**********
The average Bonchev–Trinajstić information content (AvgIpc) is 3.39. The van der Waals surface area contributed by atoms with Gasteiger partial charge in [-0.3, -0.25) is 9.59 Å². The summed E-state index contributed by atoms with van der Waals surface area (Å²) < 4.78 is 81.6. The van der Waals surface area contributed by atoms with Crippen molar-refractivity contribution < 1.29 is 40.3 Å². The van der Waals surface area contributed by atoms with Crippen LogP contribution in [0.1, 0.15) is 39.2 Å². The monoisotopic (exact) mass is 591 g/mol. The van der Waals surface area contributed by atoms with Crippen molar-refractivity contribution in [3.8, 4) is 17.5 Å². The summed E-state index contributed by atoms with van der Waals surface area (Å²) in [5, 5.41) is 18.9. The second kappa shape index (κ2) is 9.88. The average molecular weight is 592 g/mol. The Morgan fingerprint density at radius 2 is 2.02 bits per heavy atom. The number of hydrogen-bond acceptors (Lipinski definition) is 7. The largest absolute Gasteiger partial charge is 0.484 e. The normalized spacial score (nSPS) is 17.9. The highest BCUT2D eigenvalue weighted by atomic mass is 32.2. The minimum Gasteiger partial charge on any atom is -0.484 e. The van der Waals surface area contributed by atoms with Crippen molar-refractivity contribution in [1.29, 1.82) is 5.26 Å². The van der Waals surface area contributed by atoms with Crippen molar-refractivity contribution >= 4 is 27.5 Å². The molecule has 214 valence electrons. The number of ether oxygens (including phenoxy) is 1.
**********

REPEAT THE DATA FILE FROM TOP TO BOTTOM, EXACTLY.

The average Bonchev–Trinajstić information content (AvgIpc) is 3.39. The van der Waals surface area contributed by atoms with Gasteiger partial charge in [-0.3, -0.25) is 9.59 Å². The summed E-state index contributed by atoms with van der Waals surface area (Å²) < 4.78 is 81.6. The van der Waals surface area contributed by atoms with Crippen molar-refractivity contribution < 1.29 is 40.3 Å². The van der Waals surface area contributed by atoms with Crippen LogP contribution in [0.1, 0.15) is 39.2 Å². The monoisotopic (exact) mass is 591 g/mol. The van der Waals surface area contributed by atoms with Crippen molar-refractivity contribution in [3.8, 4) is 17.5 Å². The summed E-state index contributed by atoms with van der Waals surface area (Å²) in [5, 5.41) is 18.9. The second kappa shape index (κ2) is 9.88. The average molecular weight is 592 g/mol. The Morgan fingerprint density at radius 2 is 2.02 bits per heavy atom. The number of hydrogen-bond acceptors (Lipinski definition) is 7. The largest absolute Gasteiger partial charge is 0.484 e. The normalized spacial score (nSPS) is 17.9. The highest BCUT2D eigenvalue weighted by atomic mass is 32.2. The minimum Gasteiger partial charge on any atom is -0.484 e. The van der Waals surface area contributed by atoms with Crippen molar-refractivity contribution in [1.29, 1.82) is 5.26 Å². The van der Waals surface area contributed by atoms with Crippen molar-refractivity contribution >= 4 is 27.5 Å². The molecule has 214 valence electrons. The number of ether oxygens (including phenoxy) is 1.